900. Differences in Nephrotoxicity as Measured by Serum Creatinine among Inpatients Treated with Liposomal Amphotericin B or Amphotericin B Lipid Complex
Session: Poster Abstract Session: Antifungal Therapy
Saturday, October 22, 2011
Room: Poster Hall B1
Background: Amphotericin B lipid complex (ABLC) and liposomal amphotericin B (L-AMB) have exhibited lower nephrotoxicity compared to conventional amphotericin B deoxycholate (CAB) in controlled trials. Previous studies suggest differences in nephrotoxicity between ABLC and L-AMB. This observational study examined rates of nephrotoxicity among adults with invasive fungal infections treated with ABLC or L-AMB.

Methods: The Health Facts® database (Cerner Corp, Kansas City, MO) with data from 141 regionally diverse hospitals was used to identify inpatients ≥18 years who received ABLC or L-AMB from 1/1/01-6/30/10.  Patients met criteria that precluded therapy with CAB, such as evidence of renal insufficiency, certain comorbidities, and/or evidence of a CAB-refractory infection.  Patients had a positive blood culture or diagnosis of Aspergillus, Candida, and/or Cryptococcus. Patients with >1 amphotericin B agent during the encounter were excluded.  The primary endpoint of nephrotoxicity was measured by change in serum creatinine (SCr) from pre to post ABLC or L-AMB treatment. Hospital length of stay (LOS) was defined as discharge date/time minus admission date/time (incl. emergency department [ED] time).  Univariate analyses were used for descriptive results.

Results: The cohort included 270 ABLC patients (47% male, mean age 55.2 [SD 19.0] y) and 140 L-AMB patients (59% male, 50.7 [18.5] y). Median post-amphotericin B LOS was 11.1 d (mean 16.1 [20.6] d) for ABLC versus 9.7 d for L-AMB (mean 16.2 [17.3] d, p=NS).  ABLC patients were more likely to be admitted from the ED or have an urgent/emergent admission type (73% v. 49%, p<0.001).  Among patients with pre and post SCr values, 13% of L-AMB patients (15 of 115) had a doubling of SCr versus 25% of ABLC patients (53 of 209, p=0.009).  The mean pre to post % SCr change was lower for L-AMB compared to ABLC (43% v. 75%, p=0.009), and fewer L-AMB patients had a peak SCr >2.0 mg/dL (29% v. 41%, p=0.026).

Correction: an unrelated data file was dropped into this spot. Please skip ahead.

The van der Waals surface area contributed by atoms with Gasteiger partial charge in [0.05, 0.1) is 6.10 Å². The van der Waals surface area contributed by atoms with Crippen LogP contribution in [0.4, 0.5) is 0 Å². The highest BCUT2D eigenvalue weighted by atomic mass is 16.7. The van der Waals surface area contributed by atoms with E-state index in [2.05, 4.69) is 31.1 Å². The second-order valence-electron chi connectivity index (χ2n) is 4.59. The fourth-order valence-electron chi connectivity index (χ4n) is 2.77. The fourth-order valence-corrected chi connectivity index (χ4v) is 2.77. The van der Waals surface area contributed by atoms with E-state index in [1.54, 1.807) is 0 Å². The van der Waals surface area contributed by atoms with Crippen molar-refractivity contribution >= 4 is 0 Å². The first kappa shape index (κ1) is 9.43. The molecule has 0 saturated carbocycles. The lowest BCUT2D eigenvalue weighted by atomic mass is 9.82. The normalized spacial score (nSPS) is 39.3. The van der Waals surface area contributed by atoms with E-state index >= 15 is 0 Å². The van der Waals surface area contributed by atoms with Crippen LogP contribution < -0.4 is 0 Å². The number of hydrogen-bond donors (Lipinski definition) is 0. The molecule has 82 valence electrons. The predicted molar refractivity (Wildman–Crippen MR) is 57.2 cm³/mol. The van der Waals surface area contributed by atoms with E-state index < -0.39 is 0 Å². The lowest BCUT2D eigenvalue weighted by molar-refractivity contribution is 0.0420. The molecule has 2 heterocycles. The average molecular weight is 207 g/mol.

Conclusion: In this retrospective study of inpatients treated for an invasive fungal infection, L-AMB demonstrated a lower rate of nephrotoxicity compared to ABLC as measured by SCr. The clinical consequences of nephrotoxicity should be considered when selecting an amphotericin B agent for invasive fungal infections.


Subject Category: M. Mycology including clinical and basic studies of fungal infections

Rolin Wade, RPh, MS1, Paresh Chaudhari, PharmD2, Jaime Natoli, MS, MPH1, Robert Taylor3, Brian Nathanson, PhD4, Smita Kothari, PhD, MBA, RPh2 and David Horn, MD5, (1)Cerner LifeSciences, Beverly Hills, CA, (2)Astellas Pharma US, Inc., Deerfield, IL, (3)Cerner Corporation, Lansdale, PA, (4)OptiStatim, LLC, Longmeadow, MA, (5)David Horn, MD, Doylestown, PA

Disclosures:

R. Wade, Astellas Pharma, US: Consultant, Consulting fee
Cerner LifeSciences: Employee and Shareholder, Salary

P. Chaudhari, Astellas Pharma, US: Employee, Salary

J. Natoli, Astellas Pharma, US: Consultant, Consulting fee
Cerner LifeSciences: Employee and Shareholder, Salary

R. Taylor, Astellas Pharma, US: Consultant, Consulting fee
Cerner Corporation: Employee and Shareholder, Salary

B. Nathanson, Cerner Corporation: Consultant, Consulting fee

S. Kothari, Astellas Pharma, US: Employee, Salary

D. Horn, Astellas Pharma, US: Consultant, Consulting fee

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